Sexual assault can occur at any time in a person’s life, and often takes weeks, months or even years to disclose what happened. Every victim’s story is different and every victim faces a unique set of circumstances that may inhibit them from sharing their experience with anyone. For many victims, that is the reason Dr. Ford’s testimony was so powerful, it exemplifies how it is possible for a victim to stand strong with his/her story even when the events happened years ago. The testimony also showed how hard it is for victims to come forward, and what kind of scrutiny they may face in telling their story. Similar to the Me Too stories that were shared by many celebrities, these cases involve revealing information about a powerful person in society and discusses matters that most people would rather not bring up. Dr. Ford stood strong with her story of events and faced the members of the senate judiciary and the world who may see her as a liar. Regardless of the specifics of this allegation, the message behind the “believe survivors” movement is important. It is so easy to ignore victim’s testimonies as false and for many years society has been telling these victims that their stories don’t matter. For once, society is standing with survivors, even if that means standing against a Supreme Court nominee. These supporters stand with Dr. Ford, and stand against Brett Kavanaugh, not for political reasons but because they encourage believing survivors stories.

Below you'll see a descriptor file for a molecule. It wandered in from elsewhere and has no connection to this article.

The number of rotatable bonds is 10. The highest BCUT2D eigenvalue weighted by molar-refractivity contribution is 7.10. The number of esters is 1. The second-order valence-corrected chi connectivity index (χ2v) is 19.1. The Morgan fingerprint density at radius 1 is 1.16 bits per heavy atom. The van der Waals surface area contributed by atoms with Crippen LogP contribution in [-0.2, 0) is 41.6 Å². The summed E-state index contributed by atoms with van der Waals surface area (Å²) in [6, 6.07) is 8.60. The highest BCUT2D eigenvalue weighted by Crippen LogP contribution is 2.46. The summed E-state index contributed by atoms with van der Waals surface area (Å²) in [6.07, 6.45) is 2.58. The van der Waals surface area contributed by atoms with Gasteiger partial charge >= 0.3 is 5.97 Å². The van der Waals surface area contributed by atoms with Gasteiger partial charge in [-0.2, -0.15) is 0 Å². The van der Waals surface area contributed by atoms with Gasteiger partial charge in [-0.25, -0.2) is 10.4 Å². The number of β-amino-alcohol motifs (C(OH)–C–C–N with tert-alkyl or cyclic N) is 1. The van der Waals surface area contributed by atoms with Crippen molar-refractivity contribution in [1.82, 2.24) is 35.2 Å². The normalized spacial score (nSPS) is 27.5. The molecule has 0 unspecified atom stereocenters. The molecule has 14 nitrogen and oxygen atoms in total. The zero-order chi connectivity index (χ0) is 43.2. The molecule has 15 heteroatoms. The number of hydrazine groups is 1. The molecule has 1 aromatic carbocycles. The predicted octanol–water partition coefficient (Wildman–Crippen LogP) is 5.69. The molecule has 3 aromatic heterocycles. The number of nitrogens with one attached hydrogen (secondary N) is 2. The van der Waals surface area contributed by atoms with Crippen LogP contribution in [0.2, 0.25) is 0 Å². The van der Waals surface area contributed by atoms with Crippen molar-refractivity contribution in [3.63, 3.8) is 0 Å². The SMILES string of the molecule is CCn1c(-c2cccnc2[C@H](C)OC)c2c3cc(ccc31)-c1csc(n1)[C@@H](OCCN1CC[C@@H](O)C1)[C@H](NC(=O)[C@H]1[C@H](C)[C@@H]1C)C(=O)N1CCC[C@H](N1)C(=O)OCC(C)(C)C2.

For many college students, this message to believe survivors is especially important. Many of the supporters who participated in the mass mobilization were college students. These students represent the future, and they want a future where sexual assault survivors are protected and supported by society, rather than being assumed a liar by society and encouraged not to come forward. If you are a college student who survived sexual assault and want legal support, please contact our office.

Shan Wu

Author Shan Wu